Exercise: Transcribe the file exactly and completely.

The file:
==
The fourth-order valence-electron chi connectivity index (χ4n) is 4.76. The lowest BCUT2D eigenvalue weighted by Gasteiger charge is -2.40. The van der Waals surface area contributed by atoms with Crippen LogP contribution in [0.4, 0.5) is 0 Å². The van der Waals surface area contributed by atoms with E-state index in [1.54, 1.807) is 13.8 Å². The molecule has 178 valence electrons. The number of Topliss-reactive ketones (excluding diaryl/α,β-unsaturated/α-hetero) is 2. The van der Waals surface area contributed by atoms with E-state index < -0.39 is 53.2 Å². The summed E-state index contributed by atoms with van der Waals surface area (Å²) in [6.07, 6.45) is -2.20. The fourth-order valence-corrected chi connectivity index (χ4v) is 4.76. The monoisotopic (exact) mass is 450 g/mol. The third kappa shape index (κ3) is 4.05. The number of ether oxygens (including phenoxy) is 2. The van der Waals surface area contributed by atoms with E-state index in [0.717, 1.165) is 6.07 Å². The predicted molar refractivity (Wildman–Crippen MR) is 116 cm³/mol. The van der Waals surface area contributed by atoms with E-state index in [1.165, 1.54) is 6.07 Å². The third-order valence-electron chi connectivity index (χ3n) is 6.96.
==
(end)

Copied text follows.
The fourth-order valence-electron chi connectivity index (χ4n) is 4.76. The lowest BCUT2D eigenvalue weighted by Gasteiger charge is -2.40. The van der Waals surface area contributed by atoms with Crippen LogP contribution in [0.4, 0.5) is 0 Å². The van der Waals surface area contributed by atoms with E-state index in [1.54, 1.807) is 13.8 Å². The molecule has 178 valence electrons. The number of Topliss-reactive ketones (excluding diaryl/α,β-unsaturated/α-hetero) is 2. The van der Waals surface area contributed by atoms with E-state index < -0.39 is 53.2 Å². The summed E-state index contributed by atoms with van der Waals surface area (Å²) in [6.07, 6.45) is -2.20. The fourth-order valence-corrected chi connectivity index (χ4v) is 4.76. The monoisotopic (exact) mass is 450 g/mol. The third kappa shape index (κ3) is 4.05. The number of ether oxygens (including phenoxy) is 2. The van der Waals surface area contributed by atoms with E-state index in [0.717, 1.165) is 6.07 Å². The predicted molar refractivity (Wildman–Crippen MR) is 116 cm³/mol. The van der Waals surface area contributed by atoms with E-state index in [1.165, 1.54) is 6.07 Å². The third-order valence-electron chi connectivity index (χ3n) is 6.96.